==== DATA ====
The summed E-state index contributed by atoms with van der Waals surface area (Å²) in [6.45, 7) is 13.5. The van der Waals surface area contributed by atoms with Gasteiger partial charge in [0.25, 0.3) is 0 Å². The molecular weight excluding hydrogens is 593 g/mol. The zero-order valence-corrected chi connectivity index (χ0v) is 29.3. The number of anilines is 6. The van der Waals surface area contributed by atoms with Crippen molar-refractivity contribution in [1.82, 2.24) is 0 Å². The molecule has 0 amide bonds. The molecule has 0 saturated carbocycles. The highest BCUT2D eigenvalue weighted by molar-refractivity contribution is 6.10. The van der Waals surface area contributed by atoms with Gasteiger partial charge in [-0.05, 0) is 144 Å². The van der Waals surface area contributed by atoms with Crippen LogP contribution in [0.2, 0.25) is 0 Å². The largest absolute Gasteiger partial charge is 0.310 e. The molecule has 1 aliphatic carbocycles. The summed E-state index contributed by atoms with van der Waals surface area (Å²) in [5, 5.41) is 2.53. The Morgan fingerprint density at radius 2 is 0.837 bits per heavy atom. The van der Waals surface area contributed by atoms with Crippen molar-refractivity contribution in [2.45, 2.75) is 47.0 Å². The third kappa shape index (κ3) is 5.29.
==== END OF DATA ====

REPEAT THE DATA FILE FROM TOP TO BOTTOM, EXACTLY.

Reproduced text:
The summed E-state index contributed by atoms with van der Waals surface area (Å²) in [6.45, 7) is 13.5. The van der Waals surface area contributed by atoms with Gasteiger partial charge in [0.25, 0.3) is 0 Å². The molecular weight excluding hydrogens is 593 g/mol. The zero-order valence-corrected chi connectivity index (χ0v) is 29.3. The number of anilines is 6. The van der Waals surface area contributed by atoms with Crippen molar-refractivity contribution in [1.82, 2.24) is 0 Å². The molecule has 0 amide bonds. The molecule has 0 saturated carbocycles. The highest BCUT2D eigenvalue weighted by molar-refractivity contribution is 6.10. The van der Waals surface area contributed by atoms with Gasteiger partial charge in [-0.05, 0) is 144 Å². The van der Waals surface area contributed by atoms with Crippen LogP contribution in [0.2, 0.25) is 0 Å². The largest absolute Gasteiger partial charge is 0.310 e. The molecule has 1 aliphatic carbocycles. The summed E-state index contributed by atoms with van der Waals surface area (Å²) in [5, 5.41) is 2.53. The Morgan fingerprint density at radius 2 is 0.837 bits per heavy atom. The van der Waals surface area contributed by atoms with Crippen molar-refractivity contribution in [2.45, 2.75) is 47.0 Å². The third kappa shape index (κ3) is 5.29.